Any type of advanced lung cancer is bad news, but a diagnosis of small cell lung cancer (SCLC) is a particularly grim one to receive. About 30 years have passed since any new treatments for SCLC were developed, and patients’ responses to standard chemotherapy with etoposide and cisplatin are short-lived. Hopefully, this will change soon.
If you have not yet heard of cancer stem cells (CSCs), often considered to be the real culprits in cancer, it is about time you do. CSCs are stem cells found in tumors. Drugs that target them are showing promise in clinical trials. More on that later; first, let’s introduce the concept of stem cells:
All normal tissues in our bodies develop from a small number of very special cells known as stem cells. Stem cells can divide a seemingly unlimited number of times. Continue reading…
A promising stem cell-based immunotherapy against melanomas has been fast-tracked by the U.S. Food and Drug Administration (FDA), based on previous clinical trials showing that it may double 5-year survival rates to about 50%. The upcoming phase III clinical trial will accept 250 people with melanomas that have spread; enrollment is expected to begin in early 2014. This experimental immunotherapy uses a mixture of a person’s own cells: cancer stem cells from his or her tumor, which are thought to be behind the spread of tumors, and immune system cells from the blood, which learn to recognize the cancer stem cells. These cancer stem cells are inactivated to keep them from forming new tumors, then the mixture is injected back into the patient. The reintroduced immune system cells then focus an attack on the cancer stem cells that remain in the tumor, which helps keep them from spreading.
A new clinical trial will investigate the safety of vantictumab (OMP-18R5), a new lung cancer drug targeting cancer stem cells (CSCs). CSCs, the actively multiplying cells responsible for generating tumors, are thought to be central in cancer relapse by ‘repopulating’ tumors, even if the bulk of the tumors cells are destroyed during treatment. Vantictumab blocks the Wnt pathway, a key molecular signaling pathway used by CSCs. Patients with previously treated advanced non-small cell lung cancer (NSCLC) will receive vantictumab in combination with the chemotherapy agent docetaxel (Taxotere). In addition to the safety of the drug combination, the trial will also investigate how effective it is and whether any biomarkers predict how well patients respond.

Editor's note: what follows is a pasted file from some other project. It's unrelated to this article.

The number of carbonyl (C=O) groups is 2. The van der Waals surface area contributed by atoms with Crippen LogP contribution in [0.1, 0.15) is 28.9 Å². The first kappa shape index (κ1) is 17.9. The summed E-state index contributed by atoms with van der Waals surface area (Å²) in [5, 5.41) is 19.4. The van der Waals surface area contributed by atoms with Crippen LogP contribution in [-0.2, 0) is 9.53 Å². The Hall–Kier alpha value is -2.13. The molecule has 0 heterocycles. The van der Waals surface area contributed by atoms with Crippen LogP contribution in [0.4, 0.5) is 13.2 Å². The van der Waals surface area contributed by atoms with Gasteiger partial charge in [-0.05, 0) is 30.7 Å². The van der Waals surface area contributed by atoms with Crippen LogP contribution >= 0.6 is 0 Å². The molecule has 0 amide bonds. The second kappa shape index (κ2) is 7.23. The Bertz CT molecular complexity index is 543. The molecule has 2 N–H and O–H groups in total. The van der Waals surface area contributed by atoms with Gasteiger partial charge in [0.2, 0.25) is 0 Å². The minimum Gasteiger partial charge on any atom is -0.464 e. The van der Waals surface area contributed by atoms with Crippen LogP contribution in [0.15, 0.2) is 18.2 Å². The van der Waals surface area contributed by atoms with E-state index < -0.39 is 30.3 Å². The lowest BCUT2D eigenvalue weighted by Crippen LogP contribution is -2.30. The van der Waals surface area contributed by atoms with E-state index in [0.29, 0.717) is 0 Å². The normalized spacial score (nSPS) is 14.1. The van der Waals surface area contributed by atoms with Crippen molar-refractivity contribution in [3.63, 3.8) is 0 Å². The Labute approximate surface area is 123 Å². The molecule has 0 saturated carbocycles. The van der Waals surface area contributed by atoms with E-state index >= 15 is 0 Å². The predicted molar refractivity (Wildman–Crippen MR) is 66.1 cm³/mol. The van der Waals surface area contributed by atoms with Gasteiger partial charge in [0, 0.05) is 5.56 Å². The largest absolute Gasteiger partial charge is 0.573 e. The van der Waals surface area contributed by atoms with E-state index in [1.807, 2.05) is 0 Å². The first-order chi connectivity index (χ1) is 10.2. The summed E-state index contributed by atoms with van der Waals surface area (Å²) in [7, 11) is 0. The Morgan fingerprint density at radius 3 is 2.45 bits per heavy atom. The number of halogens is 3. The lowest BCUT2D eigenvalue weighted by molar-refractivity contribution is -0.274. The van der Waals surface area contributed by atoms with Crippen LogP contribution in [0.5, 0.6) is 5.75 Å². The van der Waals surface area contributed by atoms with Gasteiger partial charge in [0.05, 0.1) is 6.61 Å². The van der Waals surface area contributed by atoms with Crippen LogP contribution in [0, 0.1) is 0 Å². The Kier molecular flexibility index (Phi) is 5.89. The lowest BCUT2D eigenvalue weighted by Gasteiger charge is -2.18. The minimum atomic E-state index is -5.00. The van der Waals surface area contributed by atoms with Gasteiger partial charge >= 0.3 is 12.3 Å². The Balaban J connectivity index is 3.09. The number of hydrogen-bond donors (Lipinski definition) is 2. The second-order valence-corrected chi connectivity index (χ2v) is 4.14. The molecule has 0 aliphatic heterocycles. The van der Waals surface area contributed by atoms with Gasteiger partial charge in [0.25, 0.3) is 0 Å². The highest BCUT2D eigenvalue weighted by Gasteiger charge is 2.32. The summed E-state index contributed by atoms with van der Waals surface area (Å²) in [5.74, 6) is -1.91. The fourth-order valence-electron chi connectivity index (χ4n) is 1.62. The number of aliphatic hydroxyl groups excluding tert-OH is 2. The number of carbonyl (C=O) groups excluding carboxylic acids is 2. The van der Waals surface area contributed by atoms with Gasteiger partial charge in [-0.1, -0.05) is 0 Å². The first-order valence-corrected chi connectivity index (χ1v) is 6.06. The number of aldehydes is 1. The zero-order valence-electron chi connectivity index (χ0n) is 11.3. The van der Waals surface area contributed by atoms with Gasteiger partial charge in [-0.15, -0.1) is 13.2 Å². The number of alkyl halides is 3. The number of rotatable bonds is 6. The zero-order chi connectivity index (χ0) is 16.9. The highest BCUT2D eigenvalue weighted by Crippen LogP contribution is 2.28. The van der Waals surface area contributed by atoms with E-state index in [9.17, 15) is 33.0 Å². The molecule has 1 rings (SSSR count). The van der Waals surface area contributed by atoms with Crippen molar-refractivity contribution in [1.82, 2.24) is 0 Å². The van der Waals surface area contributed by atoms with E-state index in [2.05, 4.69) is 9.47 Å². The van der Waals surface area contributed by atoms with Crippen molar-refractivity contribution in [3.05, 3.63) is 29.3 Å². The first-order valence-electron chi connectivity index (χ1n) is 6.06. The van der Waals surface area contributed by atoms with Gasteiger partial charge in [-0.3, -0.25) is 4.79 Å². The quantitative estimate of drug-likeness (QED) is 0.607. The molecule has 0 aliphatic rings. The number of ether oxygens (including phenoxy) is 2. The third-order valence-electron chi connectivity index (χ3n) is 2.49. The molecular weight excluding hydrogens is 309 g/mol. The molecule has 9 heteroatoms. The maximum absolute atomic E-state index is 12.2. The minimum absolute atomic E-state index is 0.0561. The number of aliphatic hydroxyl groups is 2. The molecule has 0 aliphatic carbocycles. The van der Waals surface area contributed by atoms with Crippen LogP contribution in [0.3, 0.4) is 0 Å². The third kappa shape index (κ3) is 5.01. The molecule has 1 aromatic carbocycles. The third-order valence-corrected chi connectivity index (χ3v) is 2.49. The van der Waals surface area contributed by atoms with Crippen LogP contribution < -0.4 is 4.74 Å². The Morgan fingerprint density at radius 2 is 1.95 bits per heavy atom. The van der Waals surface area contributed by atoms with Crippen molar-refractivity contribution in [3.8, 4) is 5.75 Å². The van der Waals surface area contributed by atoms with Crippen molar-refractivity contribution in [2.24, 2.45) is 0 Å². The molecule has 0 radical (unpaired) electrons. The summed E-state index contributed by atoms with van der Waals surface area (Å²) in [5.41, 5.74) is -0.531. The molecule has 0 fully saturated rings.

Mesothelioma is a form of lung cancer strongly associated with exposure to asbestos. Even though asbestos has been banned or heavily regulated in most developed nations, due to delayed onset, the number of mesothelioma cases is predicted to climb until around 2020. In the UK, which has the highest mesothelioma incidence worldwide, two new clinical trials are aiming to find treatments for the disease. The Meso2 trial will investigate ganetespib, while the COMMAND trial will examine defactinib. Defactinib specifically targets cancer stem cells, which often survive cancer treatment and cause cancer recurrence. The drug may therefore help prevent relapse after first-line therapy.
Gammaitoni L, Giraudo L, Leuci V, Todorovic M, et al. Clinical Cancer Research. Jun 21, 2013.
“Purpose: We investigate the unknown tumor-killing activity of Cytokine-Induced Killer (CIK) cells against autologous metastatic melanoma (mMel) and the elusive subset of putative cancer stem cells (mCSCs). Experimental Design: We developed a preclinical autologous model using same patient-generated CIK cells and tumor targets to consider the unique biology of each patient/tumor pairing. In primary tumor cell cultures we visualized and immunophenotipically defined a putative mCSC subset using a novel gene-transfer strategy that exploited their exclusive ability to activate the promoter of stemness gene Oct4.”
Zhao J, Ma MZ, Ren H, Liu Z, et al. Clin Cancer Res. Jun 17, 2013.
Approximately one third of the patients with advanced non–small cell lung carcinoma (NSCLC) will initially respond to platinum-based chemotherapy, but virtually all tumors will progress (acquired resistance). The remainder will progress during initial treatment (primary resistance). In this study, we test whether the treatment can be improved by inhibiting hepatoma-derived growth factor (HDGF). Our data support the hypothesis that cancer stem cells (CSC) are a mechanism for chemotherapy resistance and suggest HDGF may be a target for repressing CSCs to prevent relapse of NSCLC sensitive to chemotherapy.
Zhao J, Ma MZ, Ren H, Liu Z, et al. Clin Cancer Res. May 21, 2013.
“Approximately 1/3 of the patients with advanced non-small cell lung cancer (NSCLC) will initially respond to platinum-based chemotherapy, but virtually all tumors will progress (acquired resistance). The remainder will progress during initial treatment (primary resistance). In this study, we test whether the treatment can be improved by inhibiting hepatoma-derived growth factor (HDGF).”